nachricht A new global marine environmental forecasting system will serve the public soon
01.10.2018 | Institute of Atmospheric Physics, Chinese Academy of Sciences

All articles from Earth Sciences >>>

The most recent press releases about innovation >>>

Die letzten 5 Focus-News des innovations-reports im Überblick:

Im Focus: Storage & Transport of highly volatile Gases made safer & cheaper by the use of “Kinetic Trapping"

Augsburg chemists present a new technology for compressing, storing and transporting highly volatile gases in porous frameworks/New prospects for gas-powered vehicles

Storage of highly volatile gases has always been a major technological challenge, not least for use in the automotive sector, for, for example, methane or...

Im Focus: Disrupting crystalline order to restore superfluidity

When we put water in a freezer, water molecules crystallize and form ice. This change from one phase of matter to another is called a phase transition. While this transition, and countless others that occur in nature, typically takes place at the same fixed conditions, such as the freezing point, one can ask how it can be influenced in a controlled way.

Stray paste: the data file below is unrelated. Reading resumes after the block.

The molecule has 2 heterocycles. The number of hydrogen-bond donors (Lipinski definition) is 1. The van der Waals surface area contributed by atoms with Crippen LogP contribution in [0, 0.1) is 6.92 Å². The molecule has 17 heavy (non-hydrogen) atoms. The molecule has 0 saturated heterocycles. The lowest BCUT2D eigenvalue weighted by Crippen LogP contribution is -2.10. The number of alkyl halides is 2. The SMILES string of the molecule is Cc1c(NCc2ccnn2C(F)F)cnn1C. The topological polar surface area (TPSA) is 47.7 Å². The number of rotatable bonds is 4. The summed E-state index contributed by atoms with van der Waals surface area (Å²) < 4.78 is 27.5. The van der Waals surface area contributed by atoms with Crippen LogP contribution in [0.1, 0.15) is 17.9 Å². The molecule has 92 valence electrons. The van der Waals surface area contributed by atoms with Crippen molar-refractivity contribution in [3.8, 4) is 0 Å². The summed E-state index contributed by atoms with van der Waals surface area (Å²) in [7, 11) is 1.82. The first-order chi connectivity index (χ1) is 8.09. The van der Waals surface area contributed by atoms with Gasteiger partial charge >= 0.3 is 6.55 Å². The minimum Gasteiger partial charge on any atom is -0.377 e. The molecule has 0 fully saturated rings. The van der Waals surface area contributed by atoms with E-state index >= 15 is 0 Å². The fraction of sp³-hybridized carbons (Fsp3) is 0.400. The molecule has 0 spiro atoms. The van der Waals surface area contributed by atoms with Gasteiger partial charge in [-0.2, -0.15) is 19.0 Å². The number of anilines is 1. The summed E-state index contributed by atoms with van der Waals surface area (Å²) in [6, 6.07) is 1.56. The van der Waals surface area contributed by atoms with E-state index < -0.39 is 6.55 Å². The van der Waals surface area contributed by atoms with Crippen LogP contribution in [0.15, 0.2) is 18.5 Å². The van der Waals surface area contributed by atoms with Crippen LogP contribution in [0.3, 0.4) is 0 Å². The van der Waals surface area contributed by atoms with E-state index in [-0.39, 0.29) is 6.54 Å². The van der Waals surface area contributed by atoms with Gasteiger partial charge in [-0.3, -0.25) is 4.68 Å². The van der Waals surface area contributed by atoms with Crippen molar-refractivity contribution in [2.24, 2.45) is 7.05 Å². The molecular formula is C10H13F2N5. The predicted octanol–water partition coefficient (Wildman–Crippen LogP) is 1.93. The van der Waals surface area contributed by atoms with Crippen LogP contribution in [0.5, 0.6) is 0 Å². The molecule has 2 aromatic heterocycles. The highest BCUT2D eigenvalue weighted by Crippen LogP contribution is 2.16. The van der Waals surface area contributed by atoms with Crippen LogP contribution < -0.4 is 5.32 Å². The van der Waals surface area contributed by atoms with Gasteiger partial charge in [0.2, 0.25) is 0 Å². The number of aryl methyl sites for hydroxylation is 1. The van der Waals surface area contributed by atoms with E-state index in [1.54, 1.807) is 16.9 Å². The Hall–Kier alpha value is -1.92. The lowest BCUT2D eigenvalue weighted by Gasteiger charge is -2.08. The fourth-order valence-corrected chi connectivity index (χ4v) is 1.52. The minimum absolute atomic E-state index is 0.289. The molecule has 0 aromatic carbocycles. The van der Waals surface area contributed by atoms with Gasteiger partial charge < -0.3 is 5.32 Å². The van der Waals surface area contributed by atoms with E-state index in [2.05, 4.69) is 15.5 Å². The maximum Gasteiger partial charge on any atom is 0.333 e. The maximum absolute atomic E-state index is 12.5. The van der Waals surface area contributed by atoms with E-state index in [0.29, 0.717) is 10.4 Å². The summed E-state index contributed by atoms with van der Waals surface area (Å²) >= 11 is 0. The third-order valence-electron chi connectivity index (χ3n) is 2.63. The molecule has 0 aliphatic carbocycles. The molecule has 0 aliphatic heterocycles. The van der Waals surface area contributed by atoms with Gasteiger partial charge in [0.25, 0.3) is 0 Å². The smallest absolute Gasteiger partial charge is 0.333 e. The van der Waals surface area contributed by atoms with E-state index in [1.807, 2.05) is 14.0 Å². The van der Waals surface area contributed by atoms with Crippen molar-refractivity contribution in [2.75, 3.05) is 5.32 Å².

We are all familiar with such control of the freezing transition, as it is an essential ingredient in the art of making a sorbet or a slushy. To make a cold...

Im Focus: Micro energy harvesters for the Internet of Things

Fraunhofer IWS Dresden scientists print electronic layers with polymer ink

Thin organic layers provide machines and equipment with new functions. They enable, for example, tiny energy recuperators. In future, these will be installed...

Im Focus: Dynamik einzelner Proteine

Neue Messmethode erlaubt es Forschenden, die Bewegung von Molekülen lange und genau zu verfolgen

Das Zusammenspiel aus Struktur und Dynamik bestimmt die Funktion von Proteinen, den molekularen Werkzeugen der Zelle. Durch Fortschritte in der...

Im Focus: Dynamics of individual proteins

New measurement method allows researchers to precisely follow the movement of individual molecules over long periods of time

The function of proteins – the molecular tools of the cell – is governed by the interplay of their structure and dynamics. Advances in electron microscopy have...

All Focus news of the innovation-report >>>

Anzeige

Anzeige

VideoLinks
Industry & Economy
Event News

5th International Conference on Cellular Materials (CellMAT), Scientific Programme online

02.10.2018 | Event News

Major Project: The New Silk Road

01.10.2018 | Event News

"Boston calling": TU Berlin and the Weizenbaum Institute organize a conference in USA

21.09.2018 | Event News

 
Latest News

Storage & Transport of highly volatile Gases made safer & cheaper by the use of “Kinetic Trapping"

15.10.2018 | Life Sciences

Graphene shows unique potential to exceed bandwidth demands of future telecommunications

15.10.2018 | Materials Sciences

Goldilocks principle in biology -- fine-tuning the 'just right' signal load

15.10.2018 | Agricultural and Forestry Science

VideoLinks
Science & Research
Overview of more VideoLinks >>>